RESEARCH ANALYSIS: Global automatic transmissions to exceed manual in 2007
Research undertaken by just-auto forecasts that the global number of new vehicles fitted with automatic transmissions will exceed those of manual gear shift for the first time in 2007.
Despite being heavier and more expensive, the popularity of automatic transmissions has grown and automatics are established as the most popular option for passenger cars and light commercials in North America and Japan.
Manual transmissions have long prevailed in Western Europe and in the high-growth markets of Eastern Europe and Asia the importance of low prices have limited penetration rates for automatic transmissions.
However, just-auto's research suggests that automatic transmissions will continue to gain ground across the world well beyond 2007.
Penetration within the dynamic Asian market looks set to advance rapidly as booming economies generate greater consumer affluence. Increasing road congestion should also encourage drivers to opt for user-friendly automatics, a trend that has long been evident in Japan.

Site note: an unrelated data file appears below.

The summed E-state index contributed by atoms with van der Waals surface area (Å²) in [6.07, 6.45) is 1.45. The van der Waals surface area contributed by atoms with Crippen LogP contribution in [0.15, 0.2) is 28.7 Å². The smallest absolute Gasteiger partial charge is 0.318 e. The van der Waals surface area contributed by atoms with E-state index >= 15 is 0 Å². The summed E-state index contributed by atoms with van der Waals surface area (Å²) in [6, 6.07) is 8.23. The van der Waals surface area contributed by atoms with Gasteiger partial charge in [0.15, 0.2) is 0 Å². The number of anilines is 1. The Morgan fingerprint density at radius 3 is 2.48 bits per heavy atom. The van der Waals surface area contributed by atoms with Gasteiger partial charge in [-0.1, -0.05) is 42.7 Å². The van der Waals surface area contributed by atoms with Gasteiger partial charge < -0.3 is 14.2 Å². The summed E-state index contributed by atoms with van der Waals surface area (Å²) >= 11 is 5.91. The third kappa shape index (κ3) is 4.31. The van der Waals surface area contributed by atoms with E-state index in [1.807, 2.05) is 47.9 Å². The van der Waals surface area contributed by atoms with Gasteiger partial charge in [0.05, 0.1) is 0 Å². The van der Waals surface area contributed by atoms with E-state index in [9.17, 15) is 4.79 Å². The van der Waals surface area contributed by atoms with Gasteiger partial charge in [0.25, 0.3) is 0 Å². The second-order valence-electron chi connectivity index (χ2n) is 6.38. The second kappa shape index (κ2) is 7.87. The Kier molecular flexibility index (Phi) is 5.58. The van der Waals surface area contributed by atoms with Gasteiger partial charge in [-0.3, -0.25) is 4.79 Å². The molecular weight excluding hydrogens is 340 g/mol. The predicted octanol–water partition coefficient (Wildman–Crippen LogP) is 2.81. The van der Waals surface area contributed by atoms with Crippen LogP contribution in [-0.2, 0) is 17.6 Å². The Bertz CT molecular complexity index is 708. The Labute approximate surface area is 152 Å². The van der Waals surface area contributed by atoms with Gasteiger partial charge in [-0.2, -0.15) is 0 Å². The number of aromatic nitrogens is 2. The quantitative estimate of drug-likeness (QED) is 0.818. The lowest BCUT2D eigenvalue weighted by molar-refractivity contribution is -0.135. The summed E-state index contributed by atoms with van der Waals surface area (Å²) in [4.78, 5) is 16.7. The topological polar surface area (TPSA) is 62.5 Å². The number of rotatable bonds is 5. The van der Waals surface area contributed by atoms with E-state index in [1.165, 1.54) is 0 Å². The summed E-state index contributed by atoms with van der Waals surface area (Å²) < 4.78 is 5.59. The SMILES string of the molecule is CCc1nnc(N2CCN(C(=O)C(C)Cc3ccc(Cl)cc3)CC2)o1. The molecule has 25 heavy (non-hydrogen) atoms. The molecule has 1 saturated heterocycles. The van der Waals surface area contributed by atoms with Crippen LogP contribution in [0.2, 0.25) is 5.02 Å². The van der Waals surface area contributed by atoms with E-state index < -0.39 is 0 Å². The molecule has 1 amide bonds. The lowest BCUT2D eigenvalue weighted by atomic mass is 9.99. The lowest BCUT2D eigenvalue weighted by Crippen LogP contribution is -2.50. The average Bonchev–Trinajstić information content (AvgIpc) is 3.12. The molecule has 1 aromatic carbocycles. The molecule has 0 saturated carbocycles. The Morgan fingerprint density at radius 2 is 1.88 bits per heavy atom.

just-auto estimates that by 2014 the additional demand for automatics will equate to the production output of no less than ten major transmissions plants.
GM, Honda and Aisin AW are among the companies to have begun working towards this and will be well placed to expand existing capabilities in the future. Many major players have also established Chinese technical centres.
Interestingly, Japan's bias towards automatics is beginning to be mirrored in South Korea. Here, consumers have no historical prejudices and exports to North America have helped to hone the automatics expertise of domestic manufacturers.
The prospects for innovative automatic transmissions including CVT, IVT and AMT technologies also appear extremely healthy. The strong expected gains should come at the expense of manual transmissions rather than eroding conventional automatic volumes which look set to rise annually and are expected to account for over half of all global transmissions by 2012.